Weekly Wire
Memphis Flyer Tipping Over the Giant

Will the Justice Department foil Microsoft's aggressive expansion?

By Ann Mulhearn

NOVEMBER 24, 1997:  The Department of Justice’s recent decision to pursue anti-trust action against the proverbial giant of the Pacific Northwest has left most people with more questions than answers. Why now? Why not five years ago? Why Internet Explorer when Microsoft (MS) has done so many other slimy things?

Microsoft has been the subject of intense Department of Justice scrutiny since its meteoric rise to PC dominance in the late ’80s. For better or worse, MS Windows is the operating system for over 80 percent of the nation’s PCs, even higher for new computers. Such a large market share with essentially no competition gives MS a de facto monopoly in the majority of the computing world – except the Internet.

Late to the Internet game, MS has been playing catch-up in the browser war with chief rival Netscape. In an effort to bolster its footing, MS allegedly coerced PC manufacturers and resellers into pre-installing its Internet Explorer on new PCs as a condition to licensing and pre-installing Windows 95. Good business, to be sure, but it’s also in direct violation of a 1995 consent decree MS signed with the Department of Justice.

A consent decree is basically a legally binding agreement between parties that settles a potential case out of court. MS agreed not to use its dominance in the operating-system arena as leverage to promote its other software, such as Internet browsers and word-processing packages.

Sounding a little whiny, MS claims that the Department of Justice is taking sides in the browser war, letting the “perceptions” of competitors and consumers about Windows and Internet Explorer cloud the decision-making. MS, of course, swears that it is abiding by all terms of the order, claiming that Internet Explorer is a vital component of the Windows 95 operating system. William H. Neukum, MS senior vice president for law and corporate affairs, has said that operating is “plainly a part” of Windows 95, that the blending of the operating system and browser was always MS’ intent.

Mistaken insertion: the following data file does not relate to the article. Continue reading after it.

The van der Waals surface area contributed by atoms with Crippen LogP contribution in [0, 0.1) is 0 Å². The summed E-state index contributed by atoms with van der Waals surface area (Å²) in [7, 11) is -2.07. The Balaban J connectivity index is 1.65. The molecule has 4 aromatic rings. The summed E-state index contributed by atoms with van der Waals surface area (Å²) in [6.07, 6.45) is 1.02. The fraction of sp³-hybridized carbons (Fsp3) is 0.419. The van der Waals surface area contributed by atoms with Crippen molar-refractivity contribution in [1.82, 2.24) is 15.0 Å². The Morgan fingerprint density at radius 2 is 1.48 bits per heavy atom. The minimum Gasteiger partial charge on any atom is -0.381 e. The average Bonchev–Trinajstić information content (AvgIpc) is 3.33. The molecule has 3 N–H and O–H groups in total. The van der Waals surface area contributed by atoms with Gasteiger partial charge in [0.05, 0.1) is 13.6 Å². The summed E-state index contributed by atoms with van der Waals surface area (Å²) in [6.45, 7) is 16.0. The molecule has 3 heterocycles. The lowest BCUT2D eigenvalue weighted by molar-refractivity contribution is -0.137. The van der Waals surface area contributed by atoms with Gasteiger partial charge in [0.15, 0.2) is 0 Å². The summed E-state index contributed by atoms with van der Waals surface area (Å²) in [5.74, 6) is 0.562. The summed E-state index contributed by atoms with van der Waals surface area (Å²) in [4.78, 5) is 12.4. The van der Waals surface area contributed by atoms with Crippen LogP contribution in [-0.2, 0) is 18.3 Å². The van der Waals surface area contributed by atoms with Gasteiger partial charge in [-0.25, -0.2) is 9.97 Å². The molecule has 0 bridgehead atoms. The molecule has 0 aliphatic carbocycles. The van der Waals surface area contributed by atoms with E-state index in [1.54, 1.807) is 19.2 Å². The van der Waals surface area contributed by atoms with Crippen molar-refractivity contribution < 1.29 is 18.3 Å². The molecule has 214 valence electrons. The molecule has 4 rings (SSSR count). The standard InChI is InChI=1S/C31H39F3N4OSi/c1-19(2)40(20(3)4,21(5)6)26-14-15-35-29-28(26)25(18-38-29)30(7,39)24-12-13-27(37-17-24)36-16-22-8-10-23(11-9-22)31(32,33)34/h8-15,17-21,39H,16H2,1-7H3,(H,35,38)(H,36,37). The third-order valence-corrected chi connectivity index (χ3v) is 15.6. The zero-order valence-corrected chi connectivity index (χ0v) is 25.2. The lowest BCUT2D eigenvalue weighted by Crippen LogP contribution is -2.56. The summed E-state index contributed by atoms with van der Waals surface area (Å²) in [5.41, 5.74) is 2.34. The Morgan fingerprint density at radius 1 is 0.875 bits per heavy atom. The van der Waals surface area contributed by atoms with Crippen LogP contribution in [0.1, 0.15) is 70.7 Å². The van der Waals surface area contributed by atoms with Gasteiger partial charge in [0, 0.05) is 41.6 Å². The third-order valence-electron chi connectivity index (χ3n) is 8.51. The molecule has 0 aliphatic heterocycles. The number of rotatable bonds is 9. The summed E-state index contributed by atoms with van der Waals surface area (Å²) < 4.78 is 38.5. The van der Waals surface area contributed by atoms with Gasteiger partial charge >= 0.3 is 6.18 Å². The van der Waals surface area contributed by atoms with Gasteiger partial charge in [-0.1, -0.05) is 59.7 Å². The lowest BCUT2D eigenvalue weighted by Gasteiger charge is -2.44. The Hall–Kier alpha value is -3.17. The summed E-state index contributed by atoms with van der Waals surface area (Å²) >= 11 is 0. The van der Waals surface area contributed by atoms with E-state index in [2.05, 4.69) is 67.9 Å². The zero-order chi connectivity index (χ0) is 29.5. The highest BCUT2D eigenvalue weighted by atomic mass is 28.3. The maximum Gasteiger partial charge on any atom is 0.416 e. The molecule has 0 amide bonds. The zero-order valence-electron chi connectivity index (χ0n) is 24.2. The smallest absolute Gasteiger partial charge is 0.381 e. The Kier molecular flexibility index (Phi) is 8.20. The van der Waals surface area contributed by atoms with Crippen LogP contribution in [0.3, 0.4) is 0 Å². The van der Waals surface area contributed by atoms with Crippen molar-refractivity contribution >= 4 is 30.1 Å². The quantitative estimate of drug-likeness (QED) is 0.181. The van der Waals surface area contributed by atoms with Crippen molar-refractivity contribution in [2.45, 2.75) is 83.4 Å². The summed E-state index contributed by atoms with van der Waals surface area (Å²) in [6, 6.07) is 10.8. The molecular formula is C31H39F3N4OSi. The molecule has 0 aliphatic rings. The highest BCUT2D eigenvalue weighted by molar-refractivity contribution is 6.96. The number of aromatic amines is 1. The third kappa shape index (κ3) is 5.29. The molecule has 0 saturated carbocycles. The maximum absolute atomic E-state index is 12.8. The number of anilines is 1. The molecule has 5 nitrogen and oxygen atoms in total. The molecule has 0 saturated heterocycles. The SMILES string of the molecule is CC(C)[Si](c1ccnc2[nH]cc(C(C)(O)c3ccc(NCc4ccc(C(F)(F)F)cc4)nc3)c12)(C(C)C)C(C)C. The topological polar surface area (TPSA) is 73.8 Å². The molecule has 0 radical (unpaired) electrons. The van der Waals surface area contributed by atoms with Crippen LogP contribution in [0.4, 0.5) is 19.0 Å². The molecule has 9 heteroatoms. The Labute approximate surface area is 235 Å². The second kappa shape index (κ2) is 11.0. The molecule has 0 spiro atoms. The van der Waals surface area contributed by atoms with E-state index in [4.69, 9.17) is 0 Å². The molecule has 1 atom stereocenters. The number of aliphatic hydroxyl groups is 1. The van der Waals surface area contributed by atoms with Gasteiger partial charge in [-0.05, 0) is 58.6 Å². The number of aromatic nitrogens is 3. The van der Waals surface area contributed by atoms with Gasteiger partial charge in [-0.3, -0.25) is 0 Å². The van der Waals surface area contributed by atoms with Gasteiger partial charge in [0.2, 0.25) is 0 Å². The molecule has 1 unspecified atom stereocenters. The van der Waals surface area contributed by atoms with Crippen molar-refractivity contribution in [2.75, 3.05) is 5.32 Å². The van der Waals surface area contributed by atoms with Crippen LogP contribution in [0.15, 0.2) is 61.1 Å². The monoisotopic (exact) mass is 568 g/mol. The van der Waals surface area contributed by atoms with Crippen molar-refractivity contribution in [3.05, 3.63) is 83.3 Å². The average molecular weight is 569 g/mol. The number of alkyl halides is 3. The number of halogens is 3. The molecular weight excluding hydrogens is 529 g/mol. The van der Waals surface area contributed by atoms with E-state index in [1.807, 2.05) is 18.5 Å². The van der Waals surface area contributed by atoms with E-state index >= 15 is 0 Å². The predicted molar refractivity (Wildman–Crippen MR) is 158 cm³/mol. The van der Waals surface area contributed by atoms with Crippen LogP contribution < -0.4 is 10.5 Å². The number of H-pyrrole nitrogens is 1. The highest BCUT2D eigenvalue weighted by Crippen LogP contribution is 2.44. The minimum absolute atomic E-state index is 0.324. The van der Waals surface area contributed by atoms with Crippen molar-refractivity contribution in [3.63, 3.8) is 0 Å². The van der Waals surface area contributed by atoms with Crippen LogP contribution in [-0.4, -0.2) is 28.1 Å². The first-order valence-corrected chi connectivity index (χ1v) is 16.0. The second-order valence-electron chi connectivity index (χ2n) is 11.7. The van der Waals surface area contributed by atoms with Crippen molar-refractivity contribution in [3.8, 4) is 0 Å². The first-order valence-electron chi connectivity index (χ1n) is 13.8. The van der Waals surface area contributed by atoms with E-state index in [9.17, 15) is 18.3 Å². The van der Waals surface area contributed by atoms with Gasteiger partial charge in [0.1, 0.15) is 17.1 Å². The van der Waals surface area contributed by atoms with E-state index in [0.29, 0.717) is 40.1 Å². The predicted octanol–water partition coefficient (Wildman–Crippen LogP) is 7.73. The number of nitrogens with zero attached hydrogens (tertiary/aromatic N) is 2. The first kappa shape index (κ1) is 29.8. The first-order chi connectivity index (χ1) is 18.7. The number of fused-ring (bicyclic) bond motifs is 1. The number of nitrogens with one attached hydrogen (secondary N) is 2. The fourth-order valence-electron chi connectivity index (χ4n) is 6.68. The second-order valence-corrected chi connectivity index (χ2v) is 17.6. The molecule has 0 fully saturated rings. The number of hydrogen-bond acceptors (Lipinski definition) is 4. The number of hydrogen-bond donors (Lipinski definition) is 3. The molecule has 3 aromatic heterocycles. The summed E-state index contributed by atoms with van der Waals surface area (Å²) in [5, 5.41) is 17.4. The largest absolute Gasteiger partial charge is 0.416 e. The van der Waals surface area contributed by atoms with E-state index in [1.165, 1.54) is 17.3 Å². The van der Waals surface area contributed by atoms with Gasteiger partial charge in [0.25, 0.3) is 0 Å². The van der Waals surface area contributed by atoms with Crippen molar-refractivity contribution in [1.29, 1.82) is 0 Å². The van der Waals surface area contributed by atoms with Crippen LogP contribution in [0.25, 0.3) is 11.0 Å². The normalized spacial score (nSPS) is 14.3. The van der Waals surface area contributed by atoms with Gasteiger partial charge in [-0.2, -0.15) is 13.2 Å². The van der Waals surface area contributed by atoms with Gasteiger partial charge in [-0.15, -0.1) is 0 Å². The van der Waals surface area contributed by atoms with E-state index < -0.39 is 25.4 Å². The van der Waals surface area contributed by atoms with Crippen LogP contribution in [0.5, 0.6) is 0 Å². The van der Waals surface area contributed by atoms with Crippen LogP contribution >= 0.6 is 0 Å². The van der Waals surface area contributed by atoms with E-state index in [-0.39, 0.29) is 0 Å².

MS also asserts that its proposed integration of the Internet browser and the operating-system desktop is well within the parameters the Department of Justice defined in 1995; a key clause of which states that the language “shall not be construed to prohibit Microsoft from developing integrated [emphasis added] products.”

For its part, Justice points to direct violations of the consent decree as its motivating factor, not prodding from Netscape or any emerging competition between Windows and other products.

The Department of Justice can easily refute the integralness of Internet Explorer, citing the operating system’s initial shipment without the browser as well as Windows 95’s current ability to function without Internet Explorer installed.

Whether this case is settled swiftly or becomes a never-ending saga on Court TV, many of its issues may well be moot points. Why? Because such integration of products is the wave of the future. Netscape has been working on developing a “mini-operating system” since its inception. Its melding of browser, mail, newsgroups, and conferencing is only the beginning. The seamless transition between the desktop and the Internet is the goal of all major players.

As cool as that merger sounds, remember that MS holds over 80 percent of the operating-system market; the overlap into the Internet, the only field in which it faces true competition, could spell trouble for Netscape, as well as other smaller browsers and products. If the operating system and the browser are merged, what happens if you opt for Netscape – are you doomed to the software pickings of an Amiga or Atari user? What about cross-platform compatibility? It’s hard enough getting a file from Mac to PC and back without even more standards muddling the stew.

And what about standards? Will the forthcoming Windows 98 allow the use of other browsers? What about plug-ins, encryption methods, HTML and Java code? The mind boggles.

As much as many would like to see MS (i.e., Bill Gates) fall, and fall hard, to Attorney General Janet Reno’s ax, there are merits to MS’ defenses. They are just taking their operating system to the next logical step; they aren’t doing anything that Netscape isn’t trying to do. So why the uproar over Internet Explorer?

Because MS already dominates the PC and software market. One of the few areas where there is legitimate consumer choice is browser and related Internet software. With Windows becoming the Internet to many novice and business users, the market for separate products will be severely curtailed, if not eliminated. Considering that the Internet is one of the fastest growing segments of the economy, that would, well, suck, for a lot of people.

Reno and the Department of Justice hope to free the consumer from the chains that bind us to Microsoft by curbing its activities and allowing “unfettered competition” between Internet products. Reno dreams of a computer environment developing where applications work regardless of the operating system.

A fairy tale? Hey, a girl can dream can’t she?

Will any of this come to pass? Will Gates go down with the beanstalk or will Reno get her wish? Ahh, grasshopper, that’s up to a judge somewhere in Virginia, who estimates his decision to come down early December. Maybe Reno will get an early Christmas present – she’s been wanting a shiny new ax.

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